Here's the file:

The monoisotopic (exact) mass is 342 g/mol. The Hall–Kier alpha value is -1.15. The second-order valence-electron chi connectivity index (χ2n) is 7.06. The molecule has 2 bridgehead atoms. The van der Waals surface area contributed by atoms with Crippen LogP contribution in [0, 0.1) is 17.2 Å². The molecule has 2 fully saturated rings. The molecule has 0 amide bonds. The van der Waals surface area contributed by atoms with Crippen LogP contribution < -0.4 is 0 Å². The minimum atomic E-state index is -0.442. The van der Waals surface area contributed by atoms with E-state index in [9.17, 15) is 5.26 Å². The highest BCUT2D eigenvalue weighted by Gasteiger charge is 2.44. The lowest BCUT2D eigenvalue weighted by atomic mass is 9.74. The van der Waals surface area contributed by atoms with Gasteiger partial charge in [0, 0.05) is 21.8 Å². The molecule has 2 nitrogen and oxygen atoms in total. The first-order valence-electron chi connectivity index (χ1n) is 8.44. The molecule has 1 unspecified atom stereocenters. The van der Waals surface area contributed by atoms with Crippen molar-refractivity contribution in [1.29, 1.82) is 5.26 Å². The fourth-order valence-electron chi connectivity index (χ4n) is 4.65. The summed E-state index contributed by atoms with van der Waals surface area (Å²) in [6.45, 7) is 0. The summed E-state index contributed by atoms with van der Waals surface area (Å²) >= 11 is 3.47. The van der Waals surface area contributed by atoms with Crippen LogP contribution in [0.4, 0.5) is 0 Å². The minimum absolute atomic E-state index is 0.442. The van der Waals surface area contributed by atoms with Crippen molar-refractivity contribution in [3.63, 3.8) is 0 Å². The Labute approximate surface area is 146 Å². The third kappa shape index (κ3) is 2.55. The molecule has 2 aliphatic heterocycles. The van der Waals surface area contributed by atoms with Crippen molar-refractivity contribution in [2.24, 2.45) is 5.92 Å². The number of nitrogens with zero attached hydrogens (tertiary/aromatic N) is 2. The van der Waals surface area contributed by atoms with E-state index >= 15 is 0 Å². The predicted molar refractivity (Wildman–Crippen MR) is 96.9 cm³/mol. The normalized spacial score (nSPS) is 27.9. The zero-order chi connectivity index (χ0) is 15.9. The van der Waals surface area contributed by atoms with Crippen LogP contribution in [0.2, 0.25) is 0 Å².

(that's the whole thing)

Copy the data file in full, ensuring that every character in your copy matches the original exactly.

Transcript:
The monoisotopic (exact) mass is 342 g/mol. The Hall–Kier alpha value is -1.15. The second-order valence-electron chi connectivity index (χ2n) is 7.06. The molecule has 2 bridgehead atoms. The van der Waals surface area contributed by atoms with Crippen LogP contribution in [0, 0.1) is 17.2 Å². The molecule has 2 fully saturated rings. The molecule has 0 amide bonds. The van der Waals surface area contributed by atoms with Crippen LogP contribution < -0.4 is 0 Å². The minimum atomic E-state index is -0.442. The van der Waals surface area contributed by atoms with E-state index in [9.17, 15) is 5.26 Å². The highest BCUT2D eigenvalue weighted by Gasteiger charge is 2.44. The lowest BCUT2D eigenvalue weighted by atomic mass is 9.74. The van der Waals surface area contributed by atoms with Gasteiger partial charge in [0, 0.05) is 21.8 Å². The molecule has 2 nitrogen and oxygen atoms in total. The first-order valence-electron chi connectivity index (χ1n) is 8.44. The molecule has 1 unspecified atom stereocenters. The van der Waals surface area contributed by atoms with Crippen molar-refractivity contribution in [1.29, 1.82) is 5.26 Å². The fourth-order valence-electron chi connectivity index (χ4n) is 4.65. The summed E-state index contributed by atoms with van der Waals surface area (Å²) in [6.45, 7) is 0. The summed E-state index contributed by atoms with van der Waals surface area (Å²) >= 11 is 3.47. The van der Waals surface area contributed by atoms with Crippen LogP contribution in [0.4, 0.5) is 0 Å². The minimum absolute atomic E-state index is 0.442. The van der Waals surface area contributed by atoms with Crippen molar-refractivity contribution in [3.63, 3.8) is 0 Å². The Labute approximate surface area is 146 Å². The third kappa shape index (κ3) is 2.55. The molecule has 2 aliphatic heterocycles. The van der Waals surface area contributed by atoms with Crippen molar-refractivity contribution in [2.24, 2.45) is 5.92 Å². The number of nitrogens with zero attached hydrogens (tertiary/aromatic N) is 2. The van der Waals surface area contributed by atoms with E-state index >= 15 is 0 Å². The predicted molar refractivity (Wildman–Crippen MR) is 96.9 cm³/mol. The normalized spacial score (nSPS) is 27.9. The zero-order chi connectivity index (χ0) is 15.9. The van der Waals surface area contributed by atoms with Crippen LogP contribution in [0.2, 0.25) is 0 Å².